Saturday, September 18, 2010

413. Anchor Small Beer

Ah, Anchor Brewing, and their Small Beer. So dreamy. I always liked the idea behind the beer, and the fact that it is a refreshing and thirst quenching beer helps out too. Plus, the small beer in the big bottle is a nice visual joke. Well, if you have a sense of humor. This is our fifth beer from Anchor Brewing, including Anchor Porter, Liberty Ale, Anchor Steam and Christmas Ale 2009.

Anchor Small Beer pours a clear caramel copper with a creamy ivory head that leaves abundant lacing on the glass; the nose is creamy and grainy with a touch of malty sweetness in the background. Not surprisingly, the flavors in body match those in the nose, opening grainy with some malt sweetness before giving way to a gently bitter middle. The finish is dry with a touch of sharpness (not from the carbonation, but possibly from grain or the hops) and some lingering bitterness, although not much. At the same time, the mouthfeel has substance and some chewiness, with less corresponding flavor than one would expect—flavor is light while the chewiness is more pronounced, although the body is still medium. There is also some creaminess that lingers on the palate, accentuated by the soft, gentle carbonation. Anchor Small Beer is a deliciously easy-drinking beer that goes down crisp and smooth, and leaves you wanting more. I’ve loved this beer for a long time; I only wish it was more readily accessible in Ohio.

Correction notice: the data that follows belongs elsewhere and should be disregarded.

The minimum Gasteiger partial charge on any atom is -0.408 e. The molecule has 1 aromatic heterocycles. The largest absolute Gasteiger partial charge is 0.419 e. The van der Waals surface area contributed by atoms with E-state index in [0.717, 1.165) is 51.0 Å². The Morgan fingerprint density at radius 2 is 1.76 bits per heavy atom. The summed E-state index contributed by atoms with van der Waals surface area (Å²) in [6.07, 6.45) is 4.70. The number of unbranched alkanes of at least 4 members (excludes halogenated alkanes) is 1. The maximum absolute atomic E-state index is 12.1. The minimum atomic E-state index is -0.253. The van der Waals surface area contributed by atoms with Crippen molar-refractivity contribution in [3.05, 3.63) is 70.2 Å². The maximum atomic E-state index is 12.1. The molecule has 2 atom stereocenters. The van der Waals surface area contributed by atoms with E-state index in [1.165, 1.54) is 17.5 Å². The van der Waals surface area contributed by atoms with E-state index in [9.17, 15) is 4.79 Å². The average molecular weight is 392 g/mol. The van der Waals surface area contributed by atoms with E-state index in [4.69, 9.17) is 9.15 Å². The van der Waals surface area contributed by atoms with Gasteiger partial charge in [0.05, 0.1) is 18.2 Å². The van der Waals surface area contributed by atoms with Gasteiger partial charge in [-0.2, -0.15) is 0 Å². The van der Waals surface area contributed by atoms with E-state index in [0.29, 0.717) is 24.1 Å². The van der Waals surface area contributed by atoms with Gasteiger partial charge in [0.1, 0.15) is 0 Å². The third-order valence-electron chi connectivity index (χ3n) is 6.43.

From the bottle: “The tradition of brewing two distinct beers from one mash has existed for thousands of years, and for centuries the term ‘small beer’ was used in English to describe the lighter and weaker second beer. By association, the term came to mean something of little importance. We make our Old Foghorn Barleywine Style Ale from the rich first runnings of an all-malt mash, and Anchor Small Beer is our attempt to duplicate the ‘small beers’ of old by sparging that same mash: sprinkling warm water over the Old Foghorn mash after the first wort has run off, thereby creating a second, lighter brew from the resulting thinner wort. Technically, both beers are ‘ales’ because they are made with top fermenting yeast. We believe you will find Anchor Small Beer delicious—similar to what modern brewers call a ‘bitter’—and we hope you will also enjoy the idea of reviving an ancient brewing tradition, which is something of great importance.”

ABV: 3.3%
Malt: 2-row


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